Split Pane: Great when writing or editing
When I’m undertaking major edits, I find it helpful at times to be able to have two parts of my document on the screen at one time.
Microsoft Word gives you the option to make a split pane so that you can view two sections of a work simultaneously. It’s simple to do. Once you’ve tried it, you’ll find yourself using it again and again.
When would you use Split Pane?
Maybe you want to compare the beginning of a story with the ending. Rather than printing out both parts to compare, or scrolling back and forth, you can use Split Pane to see both at the same time on your screen.
If you’re writing a long work–a report, a dissertation or a novel–Split Pane will save you countless headaches as you edit. For example, you may want to move a section of your manuscript to another location.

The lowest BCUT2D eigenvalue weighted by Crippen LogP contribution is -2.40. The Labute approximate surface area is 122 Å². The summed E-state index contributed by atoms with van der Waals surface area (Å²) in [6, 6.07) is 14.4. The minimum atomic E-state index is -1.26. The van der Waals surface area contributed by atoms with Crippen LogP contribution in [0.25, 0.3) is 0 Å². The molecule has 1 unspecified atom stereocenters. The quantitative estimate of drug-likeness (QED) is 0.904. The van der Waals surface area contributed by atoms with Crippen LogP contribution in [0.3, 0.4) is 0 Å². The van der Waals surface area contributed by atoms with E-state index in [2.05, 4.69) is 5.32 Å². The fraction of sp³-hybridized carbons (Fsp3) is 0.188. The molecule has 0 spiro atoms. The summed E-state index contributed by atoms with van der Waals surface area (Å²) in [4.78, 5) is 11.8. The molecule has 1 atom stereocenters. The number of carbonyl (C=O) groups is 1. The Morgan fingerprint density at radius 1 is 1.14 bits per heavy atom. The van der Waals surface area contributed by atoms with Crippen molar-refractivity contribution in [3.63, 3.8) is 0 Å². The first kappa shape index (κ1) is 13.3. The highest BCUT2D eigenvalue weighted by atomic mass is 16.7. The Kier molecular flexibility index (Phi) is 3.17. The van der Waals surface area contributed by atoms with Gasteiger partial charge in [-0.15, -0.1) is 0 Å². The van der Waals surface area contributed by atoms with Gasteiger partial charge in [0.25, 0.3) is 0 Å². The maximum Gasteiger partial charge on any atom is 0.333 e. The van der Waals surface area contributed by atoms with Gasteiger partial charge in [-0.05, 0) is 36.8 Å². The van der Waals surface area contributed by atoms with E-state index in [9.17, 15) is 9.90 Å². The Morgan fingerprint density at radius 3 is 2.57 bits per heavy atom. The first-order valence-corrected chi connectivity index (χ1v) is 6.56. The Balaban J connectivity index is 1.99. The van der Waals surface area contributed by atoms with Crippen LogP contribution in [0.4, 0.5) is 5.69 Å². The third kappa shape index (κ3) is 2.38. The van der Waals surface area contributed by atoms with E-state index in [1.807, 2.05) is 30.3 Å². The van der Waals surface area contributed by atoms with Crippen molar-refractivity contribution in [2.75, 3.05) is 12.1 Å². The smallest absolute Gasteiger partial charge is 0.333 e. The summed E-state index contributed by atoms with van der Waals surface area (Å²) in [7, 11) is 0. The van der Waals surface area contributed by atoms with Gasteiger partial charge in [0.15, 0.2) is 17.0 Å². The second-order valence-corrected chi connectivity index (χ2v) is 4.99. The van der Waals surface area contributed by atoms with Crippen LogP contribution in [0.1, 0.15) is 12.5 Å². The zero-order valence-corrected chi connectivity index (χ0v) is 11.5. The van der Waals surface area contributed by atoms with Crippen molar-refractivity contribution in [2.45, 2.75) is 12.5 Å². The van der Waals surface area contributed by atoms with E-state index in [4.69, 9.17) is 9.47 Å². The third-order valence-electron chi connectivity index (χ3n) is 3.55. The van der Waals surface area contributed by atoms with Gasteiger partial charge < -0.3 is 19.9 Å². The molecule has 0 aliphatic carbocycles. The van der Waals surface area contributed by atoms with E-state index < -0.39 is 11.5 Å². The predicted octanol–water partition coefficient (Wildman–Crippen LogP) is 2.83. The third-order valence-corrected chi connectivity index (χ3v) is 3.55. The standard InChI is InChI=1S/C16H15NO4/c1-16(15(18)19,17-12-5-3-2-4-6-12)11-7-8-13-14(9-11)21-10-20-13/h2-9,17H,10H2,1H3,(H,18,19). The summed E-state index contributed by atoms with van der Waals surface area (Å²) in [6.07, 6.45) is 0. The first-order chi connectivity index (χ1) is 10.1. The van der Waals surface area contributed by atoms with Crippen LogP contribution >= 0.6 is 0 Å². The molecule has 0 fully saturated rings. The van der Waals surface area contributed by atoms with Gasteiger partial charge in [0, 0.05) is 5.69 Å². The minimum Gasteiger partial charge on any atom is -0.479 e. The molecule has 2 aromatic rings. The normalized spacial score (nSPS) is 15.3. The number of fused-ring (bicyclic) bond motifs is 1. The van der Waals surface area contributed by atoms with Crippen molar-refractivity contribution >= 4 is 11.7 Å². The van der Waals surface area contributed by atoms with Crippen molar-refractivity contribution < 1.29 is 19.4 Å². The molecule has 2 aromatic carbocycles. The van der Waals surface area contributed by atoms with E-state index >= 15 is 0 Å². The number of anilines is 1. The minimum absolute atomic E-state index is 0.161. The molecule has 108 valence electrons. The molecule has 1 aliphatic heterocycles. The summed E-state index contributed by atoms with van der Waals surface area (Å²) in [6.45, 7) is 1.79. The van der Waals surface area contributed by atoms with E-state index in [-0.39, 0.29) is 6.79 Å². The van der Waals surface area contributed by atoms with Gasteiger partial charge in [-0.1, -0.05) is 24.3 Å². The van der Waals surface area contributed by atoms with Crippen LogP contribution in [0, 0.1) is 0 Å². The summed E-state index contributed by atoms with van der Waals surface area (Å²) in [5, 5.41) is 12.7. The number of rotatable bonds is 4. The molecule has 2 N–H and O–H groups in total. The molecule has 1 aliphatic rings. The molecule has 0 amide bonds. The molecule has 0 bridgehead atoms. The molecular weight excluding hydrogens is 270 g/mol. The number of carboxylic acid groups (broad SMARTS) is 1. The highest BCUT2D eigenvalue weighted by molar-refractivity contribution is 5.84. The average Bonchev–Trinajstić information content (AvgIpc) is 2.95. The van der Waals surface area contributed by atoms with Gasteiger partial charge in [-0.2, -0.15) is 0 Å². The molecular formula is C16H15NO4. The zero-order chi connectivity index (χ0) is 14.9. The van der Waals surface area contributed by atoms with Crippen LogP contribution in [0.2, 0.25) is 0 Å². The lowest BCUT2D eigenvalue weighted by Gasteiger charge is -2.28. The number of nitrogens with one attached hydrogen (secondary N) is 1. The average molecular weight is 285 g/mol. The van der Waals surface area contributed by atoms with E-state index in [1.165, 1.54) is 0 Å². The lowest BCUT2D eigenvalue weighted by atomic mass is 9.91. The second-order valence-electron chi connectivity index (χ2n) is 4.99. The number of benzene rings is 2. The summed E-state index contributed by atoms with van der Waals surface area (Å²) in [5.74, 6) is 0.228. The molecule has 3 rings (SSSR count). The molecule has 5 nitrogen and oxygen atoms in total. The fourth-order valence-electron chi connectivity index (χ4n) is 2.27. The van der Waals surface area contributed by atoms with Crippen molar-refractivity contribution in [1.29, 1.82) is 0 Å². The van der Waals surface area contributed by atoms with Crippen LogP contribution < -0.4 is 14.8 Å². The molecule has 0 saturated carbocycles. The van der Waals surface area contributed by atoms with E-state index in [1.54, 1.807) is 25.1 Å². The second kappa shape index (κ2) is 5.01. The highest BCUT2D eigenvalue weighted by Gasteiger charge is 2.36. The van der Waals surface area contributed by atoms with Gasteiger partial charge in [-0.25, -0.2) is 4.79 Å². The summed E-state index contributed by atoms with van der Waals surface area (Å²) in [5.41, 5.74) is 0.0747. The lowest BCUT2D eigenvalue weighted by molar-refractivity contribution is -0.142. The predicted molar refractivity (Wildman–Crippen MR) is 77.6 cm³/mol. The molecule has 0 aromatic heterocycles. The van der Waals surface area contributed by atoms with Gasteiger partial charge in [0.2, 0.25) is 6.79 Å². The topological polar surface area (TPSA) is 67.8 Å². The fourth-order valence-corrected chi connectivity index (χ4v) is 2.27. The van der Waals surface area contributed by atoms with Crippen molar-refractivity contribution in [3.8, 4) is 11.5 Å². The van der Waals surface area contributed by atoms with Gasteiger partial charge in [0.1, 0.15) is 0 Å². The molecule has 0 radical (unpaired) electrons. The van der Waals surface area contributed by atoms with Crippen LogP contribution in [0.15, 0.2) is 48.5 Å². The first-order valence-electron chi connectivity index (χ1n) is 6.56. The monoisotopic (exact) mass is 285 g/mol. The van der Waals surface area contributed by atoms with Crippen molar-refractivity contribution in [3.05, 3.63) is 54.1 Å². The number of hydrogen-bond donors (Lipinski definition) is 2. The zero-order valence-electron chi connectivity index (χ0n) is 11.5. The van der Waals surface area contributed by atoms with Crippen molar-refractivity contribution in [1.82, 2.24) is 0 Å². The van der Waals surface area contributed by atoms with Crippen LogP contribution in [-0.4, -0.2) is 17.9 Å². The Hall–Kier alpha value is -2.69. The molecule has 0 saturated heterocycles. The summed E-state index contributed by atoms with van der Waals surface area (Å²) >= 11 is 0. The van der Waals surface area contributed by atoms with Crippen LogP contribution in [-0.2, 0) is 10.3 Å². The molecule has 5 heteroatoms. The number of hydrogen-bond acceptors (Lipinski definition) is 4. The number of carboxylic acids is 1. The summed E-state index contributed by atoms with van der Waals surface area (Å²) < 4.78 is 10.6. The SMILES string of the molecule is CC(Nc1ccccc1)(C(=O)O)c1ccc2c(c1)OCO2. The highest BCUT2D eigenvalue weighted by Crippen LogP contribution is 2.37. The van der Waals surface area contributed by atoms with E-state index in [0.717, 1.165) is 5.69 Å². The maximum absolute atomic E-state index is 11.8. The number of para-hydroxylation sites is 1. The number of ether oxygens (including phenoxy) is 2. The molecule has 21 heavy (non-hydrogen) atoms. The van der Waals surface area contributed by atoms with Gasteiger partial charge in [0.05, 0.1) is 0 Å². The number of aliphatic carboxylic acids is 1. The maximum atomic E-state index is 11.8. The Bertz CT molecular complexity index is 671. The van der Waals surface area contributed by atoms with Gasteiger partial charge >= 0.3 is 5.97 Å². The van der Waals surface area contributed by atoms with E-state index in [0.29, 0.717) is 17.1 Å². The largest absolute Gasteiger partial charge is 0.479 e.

You split the window into two panes. Then scroll down in each pane until:
Pane 1 displays the material you want to move and
Pane 2 displays the point in your manuscript where you want to move it.
To move the material, all you do is select it, then drag it across the ‘split’ to its new location. How easy compared to copying or cutting, then scrolling through page after page to get to the point where you want to paste it.
How to make the Split Pane
At the top right-hand corner of the vertical scroll bar, you’ll see a split box. It has an upward arrowhead in the lower section, and is blank in the upper section.
Position the cursor on the vertical tool bar. The cursor image becomes an arrow. Then move your mouse, moving the cursor up to the split box’s horizontal line. The cursor will turn into a horizontal line.
Keeping your finger down on the mouse control, select and drag the horizontal line down, then release it. You now have a split screen.
- You can select the horizontal line again and drag it up or down to change the size of the second screen.
- To return to a single window, double-click the split bar, or select and drag it back up to the top.